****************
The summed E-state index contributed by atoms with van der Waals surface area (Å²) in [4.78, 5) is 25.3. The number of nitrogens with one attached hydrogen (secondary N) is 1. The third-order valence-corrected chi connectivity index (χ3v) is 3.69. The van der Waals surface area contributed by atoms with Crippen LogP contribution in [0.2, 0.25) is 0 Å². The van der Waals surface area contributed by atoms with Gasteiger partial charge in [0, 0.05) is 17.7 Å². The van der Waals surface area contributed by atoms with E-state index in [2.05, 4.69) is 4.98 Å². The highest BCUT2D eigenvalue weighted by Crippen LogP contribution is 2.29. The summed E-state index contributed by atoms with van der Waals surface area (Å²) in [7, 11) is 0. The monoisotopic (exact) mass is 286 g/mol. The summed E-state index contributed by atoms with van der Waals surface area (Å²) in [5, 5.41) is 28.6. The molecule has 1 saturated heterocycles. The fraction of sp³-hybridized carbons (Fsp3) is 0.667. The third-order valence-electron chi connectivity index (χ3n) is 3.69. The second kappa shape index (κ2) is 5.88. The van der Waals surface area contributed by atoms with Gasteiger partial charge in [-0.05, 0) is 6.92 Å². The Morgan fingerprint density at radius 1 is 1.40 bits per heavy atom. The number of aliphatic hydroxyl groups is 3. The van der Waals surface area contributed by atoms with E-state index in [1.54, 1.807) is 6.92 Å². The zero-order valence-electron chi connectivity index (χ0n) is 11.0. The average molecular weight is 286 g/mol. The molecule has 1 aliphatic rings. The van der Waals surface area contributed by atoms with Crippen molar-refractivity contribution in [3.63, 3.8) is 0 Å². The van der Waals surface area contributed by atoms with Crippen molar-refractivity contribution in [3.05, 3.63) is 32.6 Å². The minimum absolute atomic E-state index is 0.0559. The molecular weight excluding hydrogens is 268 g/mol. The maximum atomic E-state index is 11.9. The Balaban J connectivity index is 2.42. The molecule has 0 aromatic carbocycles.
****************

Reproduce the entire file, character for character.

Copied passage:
The summed E-state index contributed by atoms with van der Waals surface area (Å²) in [4.78, 5) is 25.3. The number of nitrogens with one attached hydrogen (secondary N) is 1. The third-order valence-corrected chi connectivity index (χ3v) is 3.69. The van der Waals surface area contributed by atoms with Crippen LogP contribution in [0.2, 0.25) is 0 Å². The van der Waals surface area contributed by atoms with Gasteiger partial charge in [0, 0.05) is 17.7 Å². The van der Waals surface area contributed by atoms with E-state index in [2.05, 4.69) is 4.98 Å². The highest BCUT2D eigenvalue weighted by Crippen LogP contribution is 2.29. The summed E-state index contributed by atoms with van der Waals surface area (Å²) in [7, 11) is 0. The monoisotopic (exact) mass is 286 g/mol. The summed E-state index contributed by atoms with van der Waals surface area (Å²) in [5, 5.41) is 28.6. The molecule has 1 saturated heterocycles. The fraction of sp³-hybridized carbons (Fsp3) is 0.667. The third-order valence-electron chi connectivity index (χ3n) is 3.69. The second kappa shape index (κ2) is 5.88. The van der Waals surface area contributed by atoms with Gasteiger partial charge in [-0.05, 0) is 6.92 Å². The Morgan fingerprint density at radius 1 is 1.40 bits per heavy atom. The number of aliphatic hydroxyl groups is 3. The van der Waals surface area contributed by atoms with E-state index in [1.54, 1.807) is 6.92 Å². The zero-order valence-electron chi connectivity index (χ0n) is 11.0. The average molecular weight is 286 g/mol. The molecule has 1 aliphatic rings. The van der Waals surface area contributed by atoms with Crippen molar-refractivity contribution in [3.63, 3.8) is 0 Å². The van der Waals surface area contributed by atoms with Crippen molar-refractivity contribution in [3.05, 3.63) is 32.6 Å². The minimum absolute atomic E-state index is 0.0559. The molecular weight excluding hydrogens is 268 g/mol. The maximum atomic E-state index is 11.9. The Balaban J connectivity index is 2.42. The molecule has 0 aromatic carbocycles.